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Dahlia, Lambada

These unique dahlias are shipped as large, number one size clumps. This Powder Puff Dahlia is almost the size of dinner plate dahlias. Produces rose petals with a creamy white center and a deep rose heart. Grows 40-44" tall.

Just to be clear, the product links above are affiliate links (see the affiliate disclosure page for a full explanation)

More on taking care of dahlias

Read more on how to grow dahlias, with full cultivation notes here.

taking care of dahlias

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  1. Sheila Fox says:

    Thanks. Glad to get that info on dead heading dahlias. Looking forward to more blooms.

  2. Do they come up every year? Can’t remember the term names.

  3. Oh! Are they annuals or perrenials?

  4. Lesley Miller says:

    Question; do Dahlia’s grow & bloom best in clay pots? Plastic? I have gophers and don’t trust them in the ground,….
    Thanks for getting back to me /us :)

    Santa Cruz, CA

    • Hi Lesley
      On the whole they do better in the ground and are easier to look after (not so much watering). But there’s no reason why they can’t grown in pots. I’ve always grown dahlias in the ground but I’m actually growing a dahlia in a pot for the first time at the moment, so I’ll keep you posted on how it goes.

      You can use clay or plastic pots, although I’d usually choose a clay pot because sometimes plastic pots can get really hot and damage the roots of the plants. This is less of an issue if it’s a large plastic pot.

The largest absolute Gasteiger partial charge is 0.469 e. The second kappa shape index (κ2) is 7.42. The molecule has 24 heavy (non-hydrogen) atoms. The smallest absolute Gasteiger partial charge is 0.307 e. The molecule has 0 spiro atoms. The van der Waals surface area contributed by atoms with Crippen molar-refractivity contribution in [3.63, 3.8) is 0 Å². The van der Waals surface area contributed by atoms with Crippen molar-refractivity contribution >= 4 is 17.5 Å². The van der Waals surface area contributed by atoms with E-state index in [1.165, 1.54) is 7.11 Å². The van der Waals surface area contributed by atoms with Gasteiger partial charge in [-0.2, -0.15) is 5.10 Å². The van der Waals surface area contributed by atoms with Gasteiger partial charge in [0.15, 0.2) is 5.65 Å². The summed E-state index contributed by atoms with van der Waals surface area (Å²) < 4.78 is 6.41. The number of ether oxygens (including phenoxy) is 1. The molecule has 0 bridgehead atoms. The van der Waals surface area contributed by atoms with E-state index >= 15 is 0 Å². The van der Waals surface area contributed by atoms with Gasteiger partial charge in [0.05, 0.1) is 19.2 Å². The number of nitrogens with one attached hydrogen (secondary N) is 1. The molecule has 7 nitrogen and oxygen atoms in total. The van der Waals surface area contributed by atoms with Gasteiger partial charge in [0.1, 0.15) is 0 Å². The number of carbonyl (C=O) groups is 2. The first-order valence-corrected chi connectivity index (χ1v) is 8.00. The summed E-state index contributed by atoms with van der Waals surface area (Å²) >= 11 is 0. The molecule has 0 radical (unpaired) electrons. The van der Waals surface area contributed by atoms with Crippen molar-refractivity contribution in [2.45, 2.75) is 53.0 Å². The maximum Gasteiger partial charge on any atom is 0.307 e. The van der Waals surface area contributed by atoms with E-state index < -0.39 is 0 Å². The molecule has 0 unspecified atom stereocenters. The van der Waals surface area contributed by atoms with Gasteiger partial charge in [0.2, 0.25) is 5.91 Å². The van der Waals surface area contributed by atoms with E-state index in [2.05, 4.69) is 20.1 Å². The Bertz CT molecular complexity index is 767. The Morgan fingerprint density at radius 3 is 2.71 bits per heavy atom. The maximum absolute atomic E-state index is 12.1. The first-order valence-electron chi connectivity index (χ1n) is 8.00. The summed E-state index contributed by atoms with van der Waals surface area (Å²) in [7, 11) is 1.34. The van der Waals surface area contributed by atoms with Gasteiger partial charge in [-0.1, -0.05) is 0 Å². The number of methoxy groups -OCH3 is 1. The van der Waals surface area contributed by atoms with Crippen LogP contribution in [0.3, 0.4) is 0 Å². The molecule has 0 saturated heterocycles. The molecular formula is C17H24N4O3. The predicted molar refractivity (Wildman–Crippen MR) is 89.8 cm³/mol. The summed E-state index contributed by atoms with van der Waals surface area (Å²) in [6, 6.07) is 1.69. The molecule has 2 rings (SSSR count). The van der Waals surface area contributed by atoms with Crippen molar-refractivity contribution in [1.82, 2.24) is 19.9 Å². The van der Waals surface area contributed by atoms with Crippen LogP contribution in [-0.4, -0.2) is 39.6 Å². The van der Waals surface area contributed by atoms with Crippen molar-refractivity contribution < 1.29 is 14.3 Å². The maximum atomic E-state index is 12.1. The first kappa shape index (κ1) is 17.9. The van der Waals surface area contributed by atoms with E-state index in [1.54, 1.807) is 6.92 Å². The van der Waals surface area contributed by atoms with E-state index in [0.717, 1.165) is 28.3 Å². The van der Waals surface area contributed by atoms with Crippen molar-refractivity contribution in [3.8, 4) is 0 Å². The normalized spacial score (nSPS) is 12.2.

When growing dahlias in pots, you need to make sure they don’t dry out and keep them well fed – see this post on growing dahlias.

      Hope this helps.

  5. Chuck Lasher says:

    I have had great luck storing my dahlias in Pro-Mix. It is light, fluffy and dry. After lifting, cleaning and drying, I divide each clump, which is the hard part, then put each division in a ziploc bag , covered with Pro-Mix then zipped shut. These are then placed in the coolest corner of the basement. Nearly 100% success every year.

    • Sounds like you’ve got it very well under control Chuck.

      I agree dividing dahlia tubers is a bit hard. I always end up with a few loose ones with mo growing point. That’s why I always wait till there’s a sizable clump.

      Thanks for your tip.

    • Your dahlias are abutoslely amazing. Are they perennials where you live? We have to lift the bulbs in the fall, which is why I’ve never tried to grow any.

  6. How do you prepare the plants for winter? They are brown and look dead. Do you cut the plant off at the ground?


  7. I liver in central Florida, will the blooms continue all year or will plant die back in the cooler weather?

    • Hi Lynn
      I think they’ll still go through the perennial plant cycle of growth and die back, but you’ll probably get a longer flower season. You could try some heat tolerant varieties, e.g. Bloodstone,Thomas Edison, Juanita, Prince Noir, Jersey’s Beauty, Bishop of Llandaff, Deuil du Roi Albert, Surprise, Lavengro, Princess de Suede or Winsome. Also make sure they are well watered but that the soil is free draining. They won’t cope with being waterlogged.

  8. if I leave the tubers in the ground over winter do I need to cut them to ground level first

    • Hi Harry
      Yes, once they’ve been hit by the first frosts or bad autumn weather, you should cut them down to ground level and then apply a good layer of mulch. They should be fine if your temperatures don’t get much below -5 on a regular basis, although the tubers could rot if you get lots of rain and the soil is sodden for extended periods.